The Portokalos family is back in My Big Fat Greek Wedding 2, as are pretty much everyone who had at least a single scene in the original 2002 smash. Unfortunately, almost every single one of these characters has their own story in the new film, and the attempt to make all of that work in roughly 90 minutes makes for a surprisingly empty yet impressively overstuffed feature.
More than a decade has passed since we caught a glimpse of Toula (Nia Vardalos) and Ian (John Corbett) with their newborn daughter, Paris (Elena Kampouris), at the very end of My Big Fat Greek Wedding, and from the moment the new film begins it’s clear not much has changed. The Portokalos family had to shutter two of their three businesses during the recent recession, so Toula is back at her parents’ diner, and Ian is a principal at the same high school where their teenage daughter is now a student. Toula believes her daughter’s love for her is beginning to fade almost as much as she believes her parents, Maria (Lainie Kazan) and Gus (Michael Constantine), need her more than ever. Trying to please everyone and through doing so make herself feel better has left very little time for her relationship with her husband, which has led to some alleged tough times for the once-happy couple. (I say “alleged” because there is never any evidence of this outside of numerous references to feeling that things are stale between them.)
The rest of the Portokalos family is present as well. Aunt Voula (Andrea Martin) is as feisty as ever, spouting advice on everything from sex to marriage in almost every scene of the film, while Toula’s brother Nick (Louis Mandylor) runs his own painting business. Cousin Angelo (Joey Fatone) co-owns his own business but has the worst luck finding love, and his sister Nikki (Gia Carides) is still a full-time stylist. Mana-YiaYia is back as well, but her presence in the film largely exists to be a geriatric punching bag for to help maintain a steady stream of yuk-yuks.
Every character has their own journey in the film, but it’s Gus and his search for proof that he is a direct descendent of Alexander The Great that more or less guides the film. While adding his family history to a website specializing in ancestry Gus learns he and his wife were never officially married due to an oversight with their paperwork dating back 50 years. Maria is shocked by this news, and after learning the truth demands Guy properly propose so that they may have a real wedding. This kickstarts a series of wedding-themed montages that mirror, if not directly copy, the exact plotting of the original film. In fact, the opening and closing sequences of this film are so similar they practically include the same dialogue. It’s as poetic as a box of rocks, and it wreaks of the low-budget schmaltz one would expect from a Lifetime Original Movie or the latest Nicholas Sparks adaptation.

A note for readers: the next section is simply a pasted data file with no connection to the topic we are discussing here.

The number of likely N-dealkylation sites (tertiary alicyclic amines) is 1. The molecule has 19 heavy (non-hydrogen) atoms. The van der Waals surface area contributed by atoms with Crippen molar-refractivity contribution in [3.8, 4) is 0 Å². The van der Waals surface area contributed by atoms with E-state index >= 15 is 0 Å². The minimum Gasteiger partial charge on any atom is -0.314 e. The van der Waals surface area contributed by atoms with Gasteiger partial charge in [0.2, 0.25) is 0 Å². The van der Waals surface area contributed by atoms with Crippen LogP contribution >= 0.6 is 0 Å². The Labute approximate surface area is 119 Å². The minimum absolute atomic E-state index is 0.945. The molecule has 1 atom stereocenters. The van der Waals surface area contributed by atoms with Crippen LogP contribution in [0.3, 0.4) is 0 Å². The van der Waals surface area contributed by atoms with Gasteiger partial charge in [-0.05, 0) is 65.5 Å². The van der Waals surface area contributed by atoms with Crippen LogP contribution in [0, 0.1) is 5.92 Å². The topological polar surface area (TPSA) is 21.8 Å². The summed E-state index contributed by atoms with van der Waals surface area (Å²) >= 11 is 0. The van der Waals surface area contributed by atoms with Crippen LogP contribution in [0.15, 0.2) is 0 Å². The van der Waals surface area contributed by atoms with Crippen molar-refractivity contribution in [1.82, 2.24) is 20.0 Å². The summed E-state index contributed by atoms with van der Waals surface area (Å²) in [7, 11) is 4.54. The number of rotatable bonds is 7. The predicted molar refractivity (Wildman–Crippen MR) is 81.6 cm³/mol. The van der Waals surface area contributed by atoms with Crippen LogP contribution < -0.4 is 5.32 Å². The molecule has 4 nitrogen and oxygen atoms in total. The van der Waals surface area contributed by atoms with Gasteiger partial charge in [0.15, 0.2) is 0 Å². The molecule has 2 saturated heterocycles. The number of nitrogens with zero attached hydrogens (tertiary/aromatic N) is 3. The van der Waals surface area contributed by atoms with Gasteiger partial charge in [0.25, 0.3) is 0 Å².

It’s clear from the start that Vardalos wrote My Big Fat Greek Wedding 2 with her biggest, most rabid fans in mind, and I am almost certain they will be pleased with the final product. Every gag that became a topic of water cooler conversation in 2002 is back along with the cast, and they’re each stretched to the point of being transparent in their desperate attempts to recapture the magic of the original. The new ideas feel equally uninspired, such as a recurring gag where the older females ask one another to pull back their neck skin in the moments before a photo is taken. In fact, the media screening I attended even included an ad with Vardalos and Corbett, both looking like they would rather be anywhere else, encouraging audience members to take their own “pull my neck” photos and share it with a viral-ready hashtag.
The greatest mistake any sequel can make is trying give audiences more of everything they loved about the first film without attempting anything new, and that is precisely what has occurred with My Big Fat Greek Wedding 2. We moviegoers typically love spending more time with the characters we loved in the original, but if we wanted to see them do the same thing all over again we would just revisit the first film. The best sequels build on what worked in their predecessors, using that established knowledge to more quickly extend the universe with deeper stories and interactions that are only possible because the audience is already familiar with the universe in which the characters exist. My Big Fat Wedding 2 exploits the greatest hits of the original without adding anything new to the mix, and just like souvlaki it’s not as good the second time around.